Review: Bill Nighy cuts to the chase in campy British thriller ‘The Limehouse Golem’

Unfolding as a more grisly, campier “Masterpiece Theatre” production, “The Limehouse Golem,” based on a 1994 Victorian murder mystery by Peter Ackroyd, makes for a perfectly watchable if overtly theatrical whodunit.

With 1880s London set on edge by a gruesome series of seemingly unrelated killings, seasoned Scotland Yard detective Inspector Kildare (Bill Nighy, taking over for Alan Rickman) has been dispatched to investigate. Looking for redemption of his own, Kildare has much work to do, with his key witness, music hall performer Lizzie Cree (Olivia Cooke) on trial for the fatal poisoning of her husband (Sam Reid) who happened to be on the Inspector’s short list of suspects.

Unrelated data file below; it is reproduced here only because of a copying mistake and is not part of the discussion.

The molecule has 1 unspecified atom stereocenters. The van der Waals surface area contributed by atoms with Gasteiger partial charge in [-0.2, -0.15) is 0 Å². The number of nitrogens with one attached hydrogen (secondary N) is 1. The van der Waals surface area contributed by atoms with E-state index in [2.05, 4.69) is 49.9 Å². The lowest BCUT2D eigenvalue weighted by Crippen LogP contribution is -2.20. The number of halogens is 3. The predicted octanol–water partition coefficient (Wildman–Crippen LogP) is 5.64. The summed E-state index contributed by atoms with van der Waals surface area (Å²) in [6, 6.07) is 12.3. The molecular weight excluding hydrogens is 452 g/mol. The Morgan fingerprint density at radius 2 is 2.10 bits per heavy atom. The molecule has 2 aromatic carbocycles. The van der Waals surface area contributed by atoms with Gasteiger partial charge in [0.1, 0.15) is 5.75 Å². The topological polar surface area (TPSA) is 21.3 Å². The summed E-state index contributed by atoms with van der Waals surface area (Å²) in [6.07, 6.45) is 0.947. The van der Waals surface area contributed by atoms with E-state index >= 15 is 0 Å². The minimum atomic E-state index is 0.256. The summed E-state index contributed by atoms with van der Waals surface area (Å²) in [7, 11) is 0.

Given that other potential culprits include Dan Leno (Douglas Booth), the flamboyant music hall star who took Lizzie under his protective wing, novelist George Gissing (Morgan Watkins) and Karl Marx (Henry Goodman), there’s ample opportunity for intrigue.

But while that intricately woven tapestry made for a juicy read, director Juan Carlos Medina is guilty of over-stuffing the Jane Goldman adaptation with an awfully busy mix of flashbacks and musical numbers.

Fortunately, the film has a formidable ally in Nighy, who shares with the late Rickman a well-weathered ennui that cuts through all that visual fuss to still-engaging effect.



‘The Limehouse Golem’

Not rated

Running time: 1 hour, 49 minutes

Playing: Laemmle Music Hall, Beverly Hills; also on VOD

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